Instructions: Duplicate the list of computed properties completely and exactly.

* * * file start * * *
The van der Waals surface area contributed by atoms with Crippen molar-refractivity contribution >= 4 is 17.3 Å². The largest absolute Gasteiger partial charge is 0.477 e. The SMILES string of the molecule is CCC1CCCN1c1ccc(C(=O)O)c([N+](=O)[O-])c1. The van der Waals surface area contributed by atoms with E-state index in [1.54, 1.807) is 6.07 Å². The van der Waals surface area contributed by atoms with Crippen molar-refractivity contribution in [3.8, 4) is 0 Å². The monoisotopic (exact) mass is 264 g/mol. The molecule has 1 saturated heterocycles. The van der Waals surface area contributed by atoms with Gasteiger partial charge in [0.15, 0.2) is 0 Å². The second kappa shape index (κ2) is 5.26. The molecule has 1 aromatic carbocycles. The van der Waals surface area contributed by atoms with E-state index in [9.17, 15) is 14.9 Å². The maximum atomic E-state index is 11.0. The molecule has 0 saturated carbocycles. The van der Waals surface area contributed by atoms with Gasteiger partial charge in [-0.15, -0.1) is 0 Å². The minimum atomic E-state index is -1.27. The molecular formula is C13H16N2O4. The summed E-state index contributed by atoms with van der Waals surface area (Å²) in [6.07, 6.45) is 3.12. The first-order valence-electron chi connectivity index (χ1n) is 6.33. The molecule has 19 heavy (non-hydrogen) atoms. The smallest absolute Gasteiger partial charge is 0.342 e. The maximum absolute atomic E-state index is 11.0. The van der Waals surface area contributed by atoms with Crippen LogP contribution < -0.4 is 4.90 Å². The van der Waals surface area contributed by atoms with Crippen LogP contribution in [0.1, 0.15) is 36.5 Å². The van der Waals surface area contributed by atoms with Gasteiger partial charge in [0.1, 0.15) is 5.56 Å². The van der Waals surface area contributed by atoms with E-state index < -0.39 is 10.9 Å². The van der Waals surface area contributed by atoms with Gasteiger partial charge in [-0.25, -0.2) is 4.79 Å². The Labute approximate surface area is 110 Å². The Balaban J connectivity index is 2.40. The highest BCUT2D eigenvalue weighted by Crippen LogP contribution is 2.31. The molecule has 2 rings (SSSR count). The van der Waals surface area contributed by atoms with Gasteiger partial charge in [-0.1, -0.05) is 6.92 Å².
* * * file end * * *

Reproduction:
The van der Waals surface area contributed by atoms with Crippen molar-refractivity contribution >= 4 is 17.3 Å². The largest absolute Gasteiger partial charge is 0.477 e. The SMILES string of the molecule is CCC1CCCN1c1ccc(C(=O)O)c([N+](=O)[O-])c1. The van der Waals surface area contributed by atoms with E-state index in [1.54, 1.807) is 6.07 Å². The van der Waals surface area contributed by atoms with Crippen molar-refractivity contribution in [3.8, 4) is 0 Å². The monoisotopic (exact) mass is 264 g/mol. The molecule has 1 saturated heterocycles. The van der Waals surface area contributed by atoms with Gasteiger partial charge in [0.15, 0.2) is 0 Å². The second kappa shape index (κ2) is 5.26. The molecule has 1 aromatic carbocycles. The van der Waals surface area contributed by atoms with E-state index in [9.17, 15) is 14.9 Å². The maximum atomic E-state index is 11.0. The molecule has 0 saturated carbocycles. The van der Waals surface area contributed by atoms with Gasteiger partial charge in [-0.15, -0.1) is 0 Å². The minimum atomic E-state index is -1.27. The molecular formula is C13H16N2O4. The summed E-state index contributed by atoms with van der Waals surface area (Å²) in [6.07, 6.45) is 3.12. The first-order valence-electron chi connectivity index (χ1n) is 6.33. The molecule has 19 heavy (non-hydrogen) atoms. The smallest absolute Gasteiger partial charge is 0.342 e. The maximum absolute atomic E-state index is 11.0. The van der Waals surface area contributed by atoms with Crippen LogP contribution < -0.4 is 4.90 Å². The van der Waals surface area contributed by atoms with Crippen LogP contribution in [0.1, 0.15) is 36.5 Å². The van der Waals surface area contributed by atoms with Gasteiger partial charge in [0.1, 0.15) is 5.56 Å². The van der Waals surface area contributed by atoms with E-state index < -0.39 is 10.9 Å². The van der Waals surface area contributed by atoms with Gasteiger partial charge in [-0.25, -0.2) is 4.79 Å². The Labute approximate surface area is 110 Å². The Balaban J connectivity index is 2.40. The highest BCUT2D eigenvalue weighted by Crippen LogP contribution is 2.31. The molecule has 2 rings (SSSR count). The van der Waals surface area contributed by atoms with Gasteiger partial charge in [-0.1, -0.05) is 6.92 Å².